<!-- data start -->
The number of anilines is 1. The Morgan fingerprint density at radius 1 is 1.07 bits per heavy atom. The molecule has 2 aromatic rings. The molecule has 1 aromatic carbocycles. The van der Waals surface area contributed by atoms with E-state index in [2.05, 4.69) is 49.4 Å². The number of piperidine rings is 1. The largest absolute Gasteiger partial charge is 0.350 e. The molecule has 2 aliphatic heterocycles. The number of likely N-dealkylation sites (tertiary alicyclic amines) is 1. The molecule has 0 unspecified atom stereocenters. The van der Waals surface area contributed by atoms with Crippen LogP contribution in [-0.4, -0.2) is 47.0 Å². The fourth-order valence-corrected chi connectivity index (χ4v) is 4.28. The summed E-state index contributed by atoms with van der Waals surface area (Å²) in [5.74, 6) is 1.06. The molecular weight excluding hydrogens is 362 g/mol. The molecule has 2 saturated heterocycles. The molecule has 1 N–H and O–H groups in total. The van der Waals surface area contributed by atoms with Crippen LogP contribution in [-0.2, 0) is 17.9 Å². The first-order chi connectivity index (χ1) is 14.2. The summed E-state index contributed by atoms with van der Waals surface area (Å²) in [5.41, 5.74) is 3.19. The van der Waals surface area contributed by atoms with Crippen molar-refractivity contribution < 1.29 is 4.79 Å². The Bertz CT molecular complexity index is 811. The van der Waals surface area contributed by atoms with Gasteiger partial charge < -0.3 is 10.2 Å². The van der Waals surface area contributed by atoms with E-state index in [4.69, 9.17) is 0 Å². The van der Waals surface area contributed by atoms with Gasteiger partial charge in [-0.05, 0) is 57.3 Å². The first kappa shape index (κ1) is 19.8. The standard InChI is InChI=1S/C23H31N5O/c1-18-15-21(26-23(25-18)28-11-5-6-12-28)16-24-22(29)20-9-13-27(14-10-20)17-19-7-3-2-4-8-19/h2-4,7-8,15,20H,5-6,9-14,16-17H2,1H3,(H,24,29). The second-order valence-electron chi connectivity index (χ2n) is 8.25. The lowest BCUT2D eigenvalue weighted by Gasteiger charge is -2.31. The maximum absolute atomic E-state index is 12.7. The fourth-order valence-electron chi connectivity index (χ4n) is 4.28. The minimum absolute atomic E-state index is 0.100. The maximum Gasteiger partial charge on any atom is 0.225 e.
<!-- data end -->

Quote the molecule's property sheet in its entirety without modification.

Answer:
The number of anilines is 1. The Morgan fingerprint density at radius 1 is 1.07 bits per heavy atom. The molecule has 2 aromatic rings. The molecule has 1 aromatic carbocycles. The van der Waals surface area contributed by atoms with E-state index in [2.05, 4.69) is 49.4 Å². The number of piperidine rings is 1. The largest absolute Gasteiger partial charge is 0.350 e. The molecule has 2 aliphatic heterocycles. The number of likely N-dealkylation sites (tertiary alicyclic amines) is 1. The molecule has 0 unspecified atom stereocenters. The van der Waals surface area contributed by atoms with Crippen LogP contribution in [-0.4, -0.2) is 47.0 Å². The fourth-order valence-corrected chi connectivity index (χ4v) is 4.28. The summed E-state index contributed by atoms with van der Waals surface area (Å²) in [5.74, 6) is 1.06. The molecular weight excluding hydrogens is 362 g/mol. The molecule has 2 saturated heterocycles. The molecule has 1 N–H and O–H groups in total. The van der Waals surface area contributed by atoms with Crippen LogP contribution in [-0.2, 0) is 17.9 Å². The first-order chi connectivity index (χ1) is 14.2. The summed E-state index contributed by atoms with van der Waals surface area (Å²) in [5.41, 5.74) is 3.19. The van der Waals surface area contributed by atoms with Crippen molar-refractivity contribution < 1.29 is 4.79 Å². The Bertz CT molecular complexity index is 811. The van der Waals surface area contributed by atoms with Gasteiger partial charge < -0.3 is 10.2 Å². The van der Waals surface area contributed by atoms with E-state index in [4.69, 9.17) is 0 Å². The van der Waals surface area contributed by atoms with Gasteiger partial charge in [-0.05, 0) is 57.3 Å². The first kappa shape index (κ1) is 19.8. The standard InChI is InChI=1S/C23H31N5O/c1-18-15-21(26-23(25-18)28-11-5-6-12-28)16-24-22(29)20-9-13-27(14-10-20)17-19-7-3-2-4-8-19/h2-4,7-8,15,20H,5-6,9-14,16-17H2,1H3,(H,24,29). The second-order valence-electron chi connectivity index (χ2n) is 8.25. The lowest BCUT2D eigenvalue weighted by Gasteiger charge is -2.31. The maximum absolute atomic E-state index is 12.7. The fourth-order valence-electron chi connectivity index (χ4n) is 4.28. The minimum absolute atomic E-state index is 0.100. The maximum Gasteiger partial charge on any atom is 0.225 e.